A couple of days ago, I decided to brush Felix, one of our Orange Boys. He doesn’t normally like to be brushed, but that day he was in a particularly affectionate mood and actually indulged himself in the feel of the bristles as they pulled out mounds of his shedding coat. He was completely in the zone when his brother Oscar came over for some action. Oscar likes to be brushed. Whenever I brush our dog Bella he always appears, expecting some brush-time too.
Well, as soon as I started brushing Oscar, rotating back and forth between both brothers. Brush, brush here….brush, brush there…..Felix became irate! He pounced on his brother with obvious jealousy and then when I attempted to brush him, he fiercely pounced on my hand and the brush.
Oscar and Felix Sharing Some Peace Time
What to do? I knew scolding him wouldn’t work. Felix can escalate very easily when he’s mad. He’s the kind of cat that will fight back, not back down. So I paused for a moment, went back to brushing Oscar while I peacefully looked at Felix and emitted kindness through my eye contact and using a gentle voice said “No fighting Felix”. He pouted and grimaced and gave me back the stink eye, knowing I wouldn’t scold him, but also knowing he couldn’t get away with bad behavior. He walked into the other room where I followed him, checked his energy to be sure he was starting to quiet himself down, then stroked him lovingly, told him he was a good boy (which he was for pulling himself together), then did a few more strokes with the brush and telepathically told him that we could have many more wonderful brushing sessions in the future if he behaved politely and kindly. The whole incident took about 2 minutes, but it ended peacefully and with deep understanding.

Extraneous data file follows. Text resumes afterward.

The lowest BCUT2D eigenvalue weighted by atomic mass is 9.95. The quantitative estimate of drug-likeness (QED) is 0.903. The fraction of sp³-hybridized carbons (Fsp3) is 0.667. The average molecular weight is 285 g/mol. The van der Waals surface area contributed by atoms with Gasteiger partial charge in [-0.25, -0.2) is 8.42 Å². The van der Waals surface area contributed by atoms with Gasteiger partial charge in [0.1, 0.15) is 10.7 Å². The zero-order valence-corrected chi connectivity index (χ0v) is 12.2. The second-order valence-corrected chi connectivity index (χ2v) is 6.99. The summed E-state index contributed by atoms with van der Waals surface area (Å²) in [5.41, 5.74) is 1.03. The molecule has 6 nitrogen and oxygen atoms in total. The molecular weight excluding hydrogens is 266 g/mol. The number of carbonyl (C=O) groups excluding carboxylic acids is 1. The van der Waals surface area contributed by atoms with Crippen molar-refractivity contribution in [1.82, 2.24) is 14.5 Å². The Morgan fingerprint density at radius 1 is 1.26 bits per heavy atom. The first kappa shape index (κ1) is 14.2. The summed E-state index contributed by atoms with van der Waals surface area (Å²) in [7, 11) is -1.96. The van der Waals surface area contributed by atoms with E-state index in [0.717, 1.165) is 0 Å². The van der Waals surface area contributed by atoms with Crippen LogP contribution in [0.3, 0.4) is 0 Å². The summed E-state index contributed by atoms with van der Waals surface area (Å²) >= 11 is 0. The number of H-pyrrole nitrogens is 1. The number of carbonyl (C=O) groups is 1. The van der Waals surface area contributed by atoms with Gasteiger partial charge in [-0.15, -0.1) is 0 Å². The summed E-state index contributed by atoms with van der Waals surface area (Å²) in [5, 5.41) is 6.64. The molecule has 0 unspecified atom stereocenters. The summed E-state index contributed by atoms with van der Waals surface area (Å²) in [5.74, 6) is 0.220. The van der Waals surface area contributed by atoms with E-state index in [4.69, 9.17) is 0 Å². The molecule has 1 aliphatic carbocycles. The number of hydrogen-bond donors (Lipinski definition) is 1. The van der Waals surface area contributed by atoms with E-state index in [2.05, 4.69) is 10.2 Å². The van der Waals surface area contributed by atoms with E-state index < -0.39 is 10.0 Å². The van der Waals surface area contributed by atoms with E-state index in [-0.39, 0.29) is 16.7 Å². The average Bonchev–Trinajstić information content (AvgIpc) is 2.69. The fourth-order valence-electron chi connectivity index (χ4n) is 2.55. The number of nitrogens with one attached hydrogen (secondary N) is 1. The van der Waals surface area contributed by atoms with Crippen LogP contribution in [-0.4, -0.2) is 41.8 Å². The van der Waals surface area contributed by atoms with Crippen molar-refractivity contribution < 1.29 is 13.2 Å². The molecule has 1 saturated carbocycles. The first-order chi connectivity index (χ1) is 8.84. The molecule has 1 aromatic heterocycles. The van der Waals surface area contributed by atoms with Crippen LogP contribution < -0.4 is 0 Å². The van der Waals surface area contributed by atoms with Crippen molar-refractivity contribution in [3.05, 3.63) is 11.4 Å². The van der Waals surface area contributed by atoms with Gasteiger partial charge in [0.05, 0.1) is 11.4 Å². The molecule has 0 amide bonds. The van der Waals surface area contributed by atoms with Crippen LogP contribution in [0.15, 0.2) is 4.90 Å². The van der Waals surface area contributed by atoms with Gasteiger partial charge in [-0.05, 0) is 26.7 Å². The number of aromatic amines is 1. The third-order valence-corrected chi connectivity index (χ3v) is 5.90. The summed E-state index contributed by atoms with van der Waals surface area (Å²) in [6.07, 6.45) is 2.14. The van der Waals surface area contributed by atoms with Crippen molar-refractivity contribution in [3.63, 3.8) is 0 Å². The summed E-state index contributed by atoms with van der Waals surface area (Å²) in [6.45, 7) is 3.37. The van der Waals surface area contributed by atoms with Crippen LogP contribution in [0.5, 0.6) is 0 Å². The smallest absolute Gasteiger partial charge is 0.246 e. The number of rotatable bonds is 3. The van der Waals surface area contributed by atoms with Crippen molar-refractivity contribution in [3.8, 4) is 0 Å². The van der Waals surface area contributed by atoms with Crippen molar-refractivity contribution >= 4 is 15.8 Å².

Animals have a wealth of emotions which are similar to ours. We hold the monopoly over them when it comes to guilt, self-incrimination, over-analyzing (and therefore over-feeling), hatred and a few others, but there are many emotions we share with them. As an Animal Communicator I have always found that when dealing with a challenging emotion coming from an animal (like jealousy or fear), it always works to use not only common sense, but loving kindness. Just like us when we are feeling a negative emotion that’s making us upset, what we ultimately want is support, love and empathy, not a confrontation or a scolding.
Animals are always reminding us in one way or another that love is the only path towards harmony and goodness. Love will always overpower any and all other feelings. Love provides the light which heals, pacifies, nurtures and ultimately enlightens those who are sending it out as well as those who are receiving it.